Edwardsville's Dunbar claims big school player of year honor

News-DemocratApril 10, 2014 

— What seemed so far away not that long ago is drawing near for Edwardsville senior Kortney Dunbar.

A Class 4A first team all-state selection and one of the leaders of an Edwardsville basketball team which finished 28-2 during the 2013-14 season, Dunbar will soon start her life as a University of Tennessee Volunteer.

"I feel like I'm ready for Tennessee," Dunbar said. "In watching their style of play, I feel like I fit right in. It's a fast pace and it's more physical. This off-season I've been working out a lot, I've been lifting (weights) a lot.

"Coming in, I feel like they need some 3-point shooters and I think I'll be able to fill that role."

For the past four years and more specifically this past year, the 6-foot-2 Dunbar filled many roles for an Edwardsville program which has been one of the most successful in the Midwest.

Called upon to take carry more of the Tigers' scoring and rebounding load after All-American Emmonnie Henderson graduated and moved on to the University of Louisville, Dunbar averaged 16.9 points and a career-best 10.7 rebounds per game as Edwardsville raced through another undefeated Southwestern Conference season.

The Belleville News-Democrat Class 3A-4A Player of the Year, Dunbar and teammate Aaliyah Covington also quieted the Tigers' detractors who felt Edwardsville would come back to the pack a bit with Henderson gone.

It didn't happen.

"It was a good year. Starting undefeated with five seniors who trusted each other, we showed that we had players who could step up,'' Dunbar said. "Aaliyah (Covington) and I were the only ones with a lot of experience coming back and I think a lot of people wondered if our other teammates would commit to us.

"We had three other seniors and how they stepped into their roles and played so well contributed to our success. We were able to make a name for ourselves.''

Edwardsville did more than make a name for itself during the 2013-14 season.

Led by Dunbar and Covington, the Tigers posted their fifth straight undefeated SWC season and won Class 4A regional and sectional titles, before losing to (Chicago Heights) Marian at the Bloomington Super-Sectional.

"Aaliyah and I, as seniors, wanted to continue on what the program had done. We wanted to remain that top team, we wanted to stay undefeated and we wanted to go undefeated in the (Southwestern) conference all four years,'' Dunbar said. "We did those things. Like I said it was a good year."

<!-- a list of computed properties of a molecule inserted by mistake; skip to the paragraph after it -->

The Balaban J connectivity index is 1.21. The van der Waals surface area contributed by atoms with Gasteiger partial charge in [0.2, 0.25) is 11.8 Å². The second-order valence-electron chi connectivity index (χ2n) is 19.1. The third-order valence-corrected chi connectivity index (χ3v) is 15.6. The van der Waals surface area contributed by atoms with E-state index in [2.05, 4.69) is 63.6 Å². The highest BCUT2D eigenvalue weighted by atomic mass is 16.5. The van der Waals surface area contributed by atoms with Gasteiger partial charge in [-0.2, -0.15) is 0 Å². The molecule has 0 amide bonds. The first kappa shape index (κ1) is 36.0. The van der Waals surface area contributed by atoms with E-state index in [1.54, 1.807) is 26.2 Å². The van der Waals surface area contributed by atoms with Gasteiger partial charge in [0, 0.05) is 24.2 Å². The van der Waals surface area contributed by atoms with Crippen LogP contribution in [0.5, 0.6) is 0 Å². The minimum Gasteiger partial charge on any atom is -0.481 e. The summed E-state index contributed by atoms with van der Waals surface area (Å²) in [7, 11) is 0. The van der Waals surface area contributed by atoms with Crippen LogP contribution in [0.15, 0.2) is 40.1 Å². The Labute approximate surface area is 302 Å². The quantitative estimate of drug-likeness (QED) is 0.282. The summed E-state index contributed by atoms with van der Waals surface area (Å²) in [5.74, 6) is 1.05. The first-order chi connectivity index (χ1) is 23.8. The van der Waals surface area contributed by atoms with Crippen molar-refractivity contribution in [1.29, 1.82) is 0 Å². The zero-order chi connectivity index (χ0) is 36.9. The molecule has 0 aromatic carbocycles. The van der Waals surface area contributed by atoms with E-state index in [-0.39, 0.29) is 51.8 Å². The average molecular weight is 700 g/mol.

The season was also one in which Dunbar became a more complete player.

One of the state's top perimeter shooters, Dunbar made 58 3-point field goals and shot better than 35 percent from beyond the 3-point line.

But using her size advantage and strength in the post area more than ever, Dunbar also was one of the top rebounders in the St. Louis area.

"I really tried to pick up my rebounding game. Coach (Lori) Blade even mentioned to me that since we lost Emmonnie (Henderson) from last year, that we really needed someone to pick up the slack on the boards,'' Dunbar said. "With me with a lot of mismatches with smaller guards, I was down low a lot and so I tried to rebound a lot more.

"I just wanted to focus on more than just scoring and trying to help my team in other ways.''

When Dunbar was having a rare off-night, the first one to notice was Blade, who for obvious reasons often times expected more out of the talented Dunbar.

"Was coach tougher on me? Yes and no. I think maybe mentally she wanted me to be stronger. If I was having a tough night and struggling she could tell, because I would have my head down or was tough on myself during a time-out,'' Dunbar said. "At practice, she wanted me to be a leader. She wanted me to be a role model for some of the younger players. I think that with me signing with Tennessee, that she was trying to prepare me for the next level.

"Coach Blade is one of the best coaches around. Anybody who plays for her and is around much realizes it. I appreciate what she has done to make me a better player and a better person.''

Needless to say, Dunbar is excited about playing for one of the most successful programs in women's college basketball history at Tennessee.

The Volunteers reached the NCAA Tournament Sweet 16 last month, but were defeated by Maryland.

Dunbar plans to work a basketball camp at Tennessee in June, then will start summer school July 3 --which also happens to be her 18th birthday.

"At one time it seemed so far away, but now that it's getting closer and I've been to some games, met the players and coaches, I'm getting a lot more prepared for it mentally,'' Dunbar said.

Dunbar plans on majoring in sports management and hopes to attend law school.

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